Friday, 22 January 2010

Over dressed

The safari went out with big Frank onto Patch 1 this morning clad in a multitude of thick warm layers and waterproofs after having seen spots of rain in the puddles on the garage roof. Too many clothes!…phew it was warm…on returning, before 07.00hrs, a look at the thermometer told us it was a midge’s doo-dah short of 8°C…sweatin’ cobs we were. Shorts and a t-shirt would have been sufficient.
Was there anything to report? – Just a couple of singing Robins and a singing Song Thrush in the park.
Now there’s a thing, yesterday we received the UK Phrenology Network’s newsletter and noticed that the average date of the first Song Thrushes heard singing has changed from 19th March to 17th February. That’s 30 days earlier than a decade ago! Other wildlife showing signs of being significantly earlier in its life history now compared to 2001 include:-
British native tress coming into leaf – two weeks;
Our grass is growing a week and a half earlier;
Migrant birds are arriving a little under a week earlier;
Common resident birds breeding activity is a week advanced;
The first flowering of the suite of familiar plants is a week and a half earlier;
Frogs are breeding a week and a half earlier too;
Similarly hibernating insects are emerging a week and half earlier;
Spring butterflies are now on the wing two weeks earlier.
In addition to these national observations the natural history of Blackpool has also shown some significant signs of climate change. In the early 1990s several species of dragonflies and butterflies were unheard of in Blackpool. Now Emperor, Migrant Hawker, Broad Bodied Chaser, 4-Spotted Chaser and Black Tailed Skimmer are regularly seen. Butterflies new to town in the same period include Large Skipper, Small Skipper, Peacock, Speckled Wood and Gatekeeper, the numbers of Orange Tips have also increased prodigiously. As for other invertebrates such as moths, beetles, dipterans etc I’m sure the same would show if we had more comprehensive information. In that time there has more development, less habitat, more habitat fragmentation and deterioration so it’s unlikely that the habitats are more suitable for these species. Creatures we have lost from town include Skylark, Grey Partridge and Brown Hare are down to negative changes in their habitat rather than any climate related effect.
Aafter our recent short cold spell the sceptics are desperately trying to convince us that climate change isn’t happening – just look at the natural world will you – it doesn’t tell lies – it responds to actual events on long term timescales – something is DEFINITELY happening – if you opened your eyes you’d see it as plain as the nose on yer faces…stop whining and do something…oh you won’t - you want to sell more oil…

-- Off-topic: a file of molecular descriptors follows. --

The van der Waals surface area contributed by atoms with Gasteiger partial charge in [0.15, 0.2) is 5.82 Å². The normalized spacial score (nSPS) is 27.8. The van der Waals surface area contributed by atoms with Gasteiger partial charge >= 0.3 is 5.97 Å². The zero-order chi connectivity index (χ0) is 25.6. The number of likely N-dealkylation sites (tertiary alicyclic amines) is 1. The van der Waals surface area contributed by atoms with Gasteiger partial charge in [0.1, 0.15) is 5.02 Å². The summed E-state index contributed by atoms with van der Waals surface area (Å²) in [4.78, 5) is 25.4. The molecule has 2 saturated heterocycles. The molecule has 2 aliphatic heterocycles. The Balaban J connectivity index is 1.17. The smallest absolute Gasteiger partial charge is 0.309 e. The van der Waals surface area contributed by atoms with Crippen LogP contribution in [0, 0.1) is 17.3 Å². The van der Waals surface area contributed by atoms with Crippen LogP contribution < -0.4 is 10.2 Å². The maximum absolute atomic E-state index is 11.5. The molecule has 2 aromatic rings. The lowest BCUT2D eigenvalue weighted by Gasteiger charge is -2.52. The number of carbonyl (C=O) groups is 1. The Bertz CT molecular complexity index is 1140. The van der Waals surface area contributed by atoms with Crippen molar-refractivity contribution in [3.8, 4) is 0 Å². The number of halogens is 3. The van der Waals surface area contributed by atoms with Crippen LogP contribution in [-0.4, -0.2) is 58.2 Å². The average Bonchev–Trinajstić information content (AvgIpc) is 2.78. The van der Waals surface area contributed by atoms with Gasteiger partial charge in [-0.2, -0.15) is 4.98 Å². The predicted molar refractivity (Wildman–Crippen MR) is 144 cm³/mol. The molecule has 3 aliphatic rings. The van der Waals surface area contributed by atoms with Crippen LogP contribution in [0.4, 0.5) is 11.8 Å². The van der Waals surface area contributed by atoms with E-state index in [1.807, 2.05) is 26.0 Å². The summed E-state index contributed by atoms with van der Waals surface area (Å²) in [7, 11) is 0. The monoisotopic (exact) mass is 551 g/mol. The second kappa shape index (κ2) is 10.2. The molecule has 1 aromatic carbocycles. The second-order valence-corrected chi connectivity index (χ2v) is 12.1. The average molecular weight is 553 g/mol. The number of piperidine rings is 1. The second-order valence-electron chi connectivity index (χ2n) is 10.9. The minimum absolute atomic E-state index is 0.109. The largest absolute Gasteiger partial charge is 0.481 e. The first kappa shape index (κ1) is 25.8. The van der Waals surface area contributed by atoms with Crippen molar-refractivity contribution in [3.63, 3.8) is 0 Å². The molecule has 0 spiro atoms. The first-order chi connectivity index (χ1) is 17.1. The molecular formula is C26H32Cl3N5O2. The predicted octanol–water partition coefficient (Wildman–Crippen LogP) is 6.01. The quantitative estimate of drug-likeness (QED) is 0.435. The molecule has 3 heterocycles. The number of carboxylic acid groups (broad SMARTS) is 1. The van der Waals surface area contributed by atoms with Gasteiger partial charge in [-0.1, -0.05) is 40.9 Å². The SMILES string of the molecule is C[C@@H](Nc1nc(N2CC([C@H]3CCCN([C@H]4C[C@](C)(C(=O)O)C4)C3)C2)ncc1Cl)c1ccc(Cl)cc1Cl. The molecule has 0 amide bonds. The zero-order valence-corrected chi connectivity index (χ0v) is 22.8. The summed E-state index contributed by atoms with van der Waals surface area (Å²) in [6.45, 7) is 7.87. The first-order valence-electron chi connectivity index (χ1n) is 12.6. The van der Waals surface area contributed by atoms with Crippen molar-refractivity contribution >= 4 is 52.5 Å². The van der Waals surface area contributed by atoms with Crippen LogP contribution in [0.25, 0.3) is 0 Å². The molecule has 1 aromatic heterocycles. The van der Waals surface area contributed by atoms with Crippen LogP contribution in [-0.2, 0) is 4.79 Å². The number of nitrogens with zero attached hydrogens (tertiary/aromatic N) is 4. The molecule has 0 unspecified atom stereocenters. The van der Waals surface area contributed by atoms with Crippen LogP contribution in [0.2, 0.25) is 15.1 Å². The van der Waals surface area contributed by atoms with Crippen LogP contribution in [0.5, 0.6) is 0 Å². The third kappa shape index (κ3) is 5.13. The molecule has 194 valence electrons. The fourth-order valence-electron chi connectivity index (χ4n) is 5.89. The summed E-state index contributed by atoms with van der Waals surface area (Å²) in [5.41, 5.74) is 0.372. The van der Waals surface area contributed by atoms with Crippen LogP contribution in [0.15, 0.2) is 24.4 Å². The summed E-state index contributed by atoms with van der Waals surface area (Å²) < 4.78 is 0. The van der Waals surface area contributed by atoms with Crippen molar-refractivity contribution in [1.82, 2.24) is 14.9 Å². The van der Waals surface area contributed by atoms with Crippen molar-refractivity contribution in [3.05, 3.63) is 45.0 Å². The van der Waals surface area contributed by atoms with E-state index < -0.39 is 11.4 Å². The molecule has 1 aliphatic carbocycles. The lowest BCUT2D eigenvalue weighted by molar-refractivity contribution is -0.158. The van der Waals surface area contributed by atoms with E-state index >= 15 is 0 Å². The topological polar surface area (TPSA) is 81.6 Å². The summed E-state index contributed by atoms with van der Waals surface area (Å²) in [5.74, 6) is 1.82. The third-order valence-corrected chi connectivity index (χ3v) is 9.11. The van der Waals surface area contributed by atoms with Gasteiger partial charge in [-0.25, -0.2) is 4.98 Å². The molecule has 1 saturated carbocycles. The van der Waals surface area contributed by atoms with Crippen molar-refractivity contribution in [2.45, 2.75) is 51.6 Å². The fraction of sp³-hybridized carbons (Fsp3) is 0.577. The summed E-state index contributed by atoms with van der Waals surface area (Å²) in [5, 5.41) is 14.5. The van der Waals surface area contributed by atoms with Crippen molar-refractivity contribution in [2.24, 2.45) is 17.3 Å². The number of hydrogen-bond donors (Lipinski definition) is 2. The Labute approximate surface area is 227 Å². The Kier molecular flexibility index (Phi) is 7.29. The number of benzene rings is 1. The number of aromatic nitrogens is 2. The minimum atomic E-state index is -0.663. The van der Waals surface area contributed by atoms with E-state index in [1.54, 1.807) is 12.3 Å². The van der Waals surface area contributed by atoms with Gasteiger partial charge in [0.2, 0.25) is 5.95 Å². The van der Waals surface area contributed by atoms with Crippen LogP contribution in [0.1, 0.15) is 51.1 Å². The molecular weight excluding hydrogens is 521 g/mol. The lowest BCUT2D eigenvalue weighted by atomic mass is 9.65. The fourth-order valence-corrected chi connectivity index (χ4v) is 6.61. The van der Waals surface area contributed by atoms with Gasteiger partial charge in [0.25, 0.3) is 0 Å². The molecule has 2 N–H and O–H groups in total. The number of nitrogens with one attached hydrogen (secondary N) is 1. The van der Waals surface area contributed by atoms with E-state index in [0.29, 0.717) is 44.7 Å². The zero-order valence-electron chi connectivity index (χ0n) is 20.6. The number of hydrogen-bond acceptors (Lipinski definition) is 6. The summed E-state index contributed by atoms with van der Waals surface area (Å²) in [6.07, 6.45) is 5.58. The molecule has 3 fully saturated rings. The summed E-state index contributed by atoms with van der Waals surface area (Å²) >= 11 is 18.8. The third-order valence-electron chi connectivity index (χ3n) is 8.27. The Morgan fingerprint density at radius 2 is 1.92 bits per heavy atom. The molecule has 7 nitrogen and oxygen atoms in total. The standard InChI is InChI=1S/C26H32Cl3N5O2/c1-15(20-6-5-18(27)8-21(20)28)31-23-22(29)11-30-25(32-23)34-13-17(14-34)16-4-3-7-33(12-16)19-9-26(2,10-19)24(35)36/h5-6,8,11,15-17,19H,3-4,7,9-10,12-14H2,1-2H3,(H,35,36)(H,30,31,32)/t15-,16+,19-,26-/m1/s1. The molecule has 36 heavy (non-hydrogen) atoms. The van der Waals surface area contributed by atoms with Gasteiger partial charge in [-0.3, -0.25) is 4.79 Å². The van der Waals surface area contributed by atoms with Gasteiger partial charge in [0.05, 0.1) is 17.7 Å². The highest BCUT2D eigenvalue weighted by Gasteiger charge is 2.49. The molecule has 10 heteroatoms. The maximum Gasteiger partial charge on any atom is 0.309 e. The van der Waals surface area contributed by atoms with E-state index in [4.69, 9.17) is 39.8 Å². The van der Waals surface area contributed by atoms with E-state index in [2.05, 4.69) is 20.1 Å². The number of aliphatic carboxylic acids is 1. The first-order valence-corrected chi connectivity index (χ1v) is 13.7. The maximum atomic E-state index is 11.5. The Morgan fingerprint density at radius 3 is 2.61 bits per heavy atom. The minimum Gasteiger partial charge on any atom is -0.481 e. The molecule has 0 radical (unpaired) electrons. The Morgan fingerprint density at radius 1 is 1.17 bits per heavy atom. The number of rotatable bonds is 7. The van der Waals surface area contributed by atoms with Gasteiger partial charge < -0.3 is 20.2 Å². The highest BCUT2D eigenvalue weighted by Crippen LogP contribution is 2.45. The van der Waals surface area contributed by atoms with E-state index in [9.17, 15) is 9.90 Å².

By bizarre coincidence a scan through the letters in the local paper this arvo saw a rant by ‘Disguised Agenda of Blackpool’ rabbiting on about the fact that climate change is an evangelistic doctrine, nothing more than a conspiracy to advance the cause of socialism(?). Apparently it is a plot to ‘herd us into universal socialism’ by redistributing even more of our wealth to the ‘begging bowls of developing countries’ in the third world…heard it all now!
Politics over; there was little on Patch 2 this morning eight bait diggers today, two Turnstones, 39 Redshanks and lo-and-behold we ACTUALLY counted the Oystercatchers – a grand total of 61, hardly an earth-shattering figure. The tide was out and it was so grey and gloomy that we could only just see the sea so no news from there at all.
We were fortunate that we had a site visit this morning and afterwards were able to nip down to the nature reserve for a few minutes to, hopefully, nail the two (Eurasian) White Fronted Geese that were seen there yesterday. On arriving we spotted MJ on the embankment – a good sign, if they were about he would be on to them…but as we approached the little bridge two things were evident, a) no geese sounds coming from the fields and b) much worse - a bloke and a dog by the dyke. Speaking to MJ he told us that the bloke had got there about half an hour ago and flushed 2-3000 Pink Footed Geese ( ± 2 White Fronts) off the field and MJ himself had only just arrived and didn’t get a chance to grill through them. Nightmare!!! As a minor bonus one of the Cetti’s Warblers was heard in the reeds in front of us, but as ever didn’t show itself. A drake Pintail was a good find by MJ. There was a large number of Teal but no sign of any with a vertical white stripe.
Patch 2 at lunchtime was a total grey-out, a thick low sea mist engulfed just about everything. With visibility down to around 600 yards the only birds of note were two Great Crested Grebes, where was the third?
Where to next? Interesting times at the weekend with a safari further afield.
In the meantime let us know what’s looming in the mist in your outback – anyone got any Gorillas?
Apologies again for the lack of photos – once again to grey to bother the camera.
Just heard from my mate that his hydro-electric barrel is about to be prototyped. Gonna be a great innovation when it goes in to production…look out for one on a river or stream near you. Apparently a Swedish newspaper (back to them again) has already run an article on it and its still only a hypothetical cyber thing…any of our Swedish readers see the article?


Warren Baker said...

Song Thrushes have been singing here intermittently since late Dec. !

Monika said...

I like the idea of encouraging folks to look to the timing of events in the natural world as signs of changing climate. It shows just how out of touch we as a society are with the cyclical nature of the seasons that hardly anyone pays attention to when the birds migrate or sing!